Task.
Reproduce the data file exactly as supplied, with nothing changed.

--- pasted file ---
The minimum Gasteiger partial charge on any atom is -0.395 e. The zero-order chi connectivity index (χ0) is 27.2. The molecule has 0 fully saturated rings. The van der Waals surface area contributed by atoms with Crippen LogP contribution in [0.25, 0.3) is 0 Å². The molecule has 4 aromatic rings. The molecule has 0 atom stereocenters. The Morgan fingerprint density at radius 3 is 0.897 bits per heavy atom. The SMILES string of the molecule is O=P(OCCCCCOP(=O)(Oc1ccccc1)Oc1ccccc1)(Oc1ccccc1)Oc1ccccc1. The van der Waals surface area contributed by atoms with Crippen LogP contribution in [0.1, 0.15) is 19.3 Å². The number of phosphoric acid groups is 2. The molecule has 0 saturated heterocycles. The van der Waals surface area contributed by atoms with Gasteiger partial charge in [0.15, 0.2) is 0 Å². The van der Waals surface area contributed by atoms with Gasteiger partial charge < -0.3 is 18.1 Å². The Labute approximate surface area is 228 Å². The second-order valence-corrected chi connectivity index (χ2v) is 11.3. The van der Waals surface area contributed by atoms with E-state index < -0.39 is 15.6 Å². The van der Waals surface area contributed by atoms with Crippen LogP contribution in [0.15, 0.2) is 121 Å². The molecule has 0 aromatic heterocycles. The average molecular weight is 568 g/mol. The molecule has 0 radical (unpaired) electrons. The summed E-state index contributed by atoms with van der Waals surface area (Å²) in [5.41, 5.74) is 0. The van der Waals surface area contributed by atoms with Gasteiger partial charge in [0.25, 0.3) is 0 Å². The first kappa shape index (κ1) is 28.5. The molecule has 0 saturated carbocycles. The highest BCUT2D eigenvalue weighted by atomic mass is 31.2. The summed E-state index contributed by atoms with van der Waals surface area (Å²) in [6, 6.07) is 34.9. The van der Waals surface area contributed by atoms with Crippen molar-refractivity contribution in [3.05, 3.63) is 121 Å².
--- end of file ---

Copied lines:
The minimum Gasteiger partial charge on any atom is -0.395 e. The zero-order chi connectivity index (χ0) is 27.2. The molecule has 0 fully saturated rings. The van der Waals surface area contributed by atoms with Crippen LogP contribution in [0.25, 0.3) is 0 Å². The molecule has 4 aromatic rings. The molecule has 0 atom stereocenters. The Morgan fingerprint density at radius 3 is 0.897 bits per heavy atom. The SMILES string of the molecule is O=P(OCCCCCOP(=O)(Oc1ccccc1)Oc1ccccc1)(Oc1ccccc1)Oc1ccccc1. The van der Waals surface area contributed by atoms with Crippen LogP contribution in [0.1, 0.15) is 19.3 Å². The number of phosphoric acid groups is 2. The molecule has 0 saturated heterocycles. The van der Waals surface area contributed by atoms with Gasteiger partial charge in [0.15, 0.2) is 0 Å². The van der Waals surface area contributed by atoms with Gasteiger partial charge < -0.3 is 18.1 Å². The Labute approximate surface area is 228 Å². The second-order valence-corrected chi connectivity index (χ2v) is 11.3. The van der Waals surface area contributed by atoms with E-state index < -0.39 is 15.6 Å². The van der Waals surface area contributed by atoms with Crippen LogP contribution in [0.15, 0.2) is 121 Å². The molecule has 0 aromatic heterocycles. The average molecular weight is 568 g/mol. The molecule has 0 radical (unpaired) electrons. The summed E-state index contributed by atoms with van der Waals surface area (Å²) in [5.41, 5.74) is 0. The van der Waals surface area contributed by atoms with Gasteiger partial charge in [0.25, 0.3) is 0 Å². The first kappa shape index (κ1) is 28.5. The molecule has 0 saturated carbocycles. The highest BCUT2D eigenvalue weighted by atomic mass is 31.2. The summed E-state index contributed by atoms with van der Waals surface area (Å²) in [6, 6.07) is 34.9. The van der Waals surface area contributed by atoms with Crippen molar-refractivity contribution in [3.05, 3.63) is 121 Å².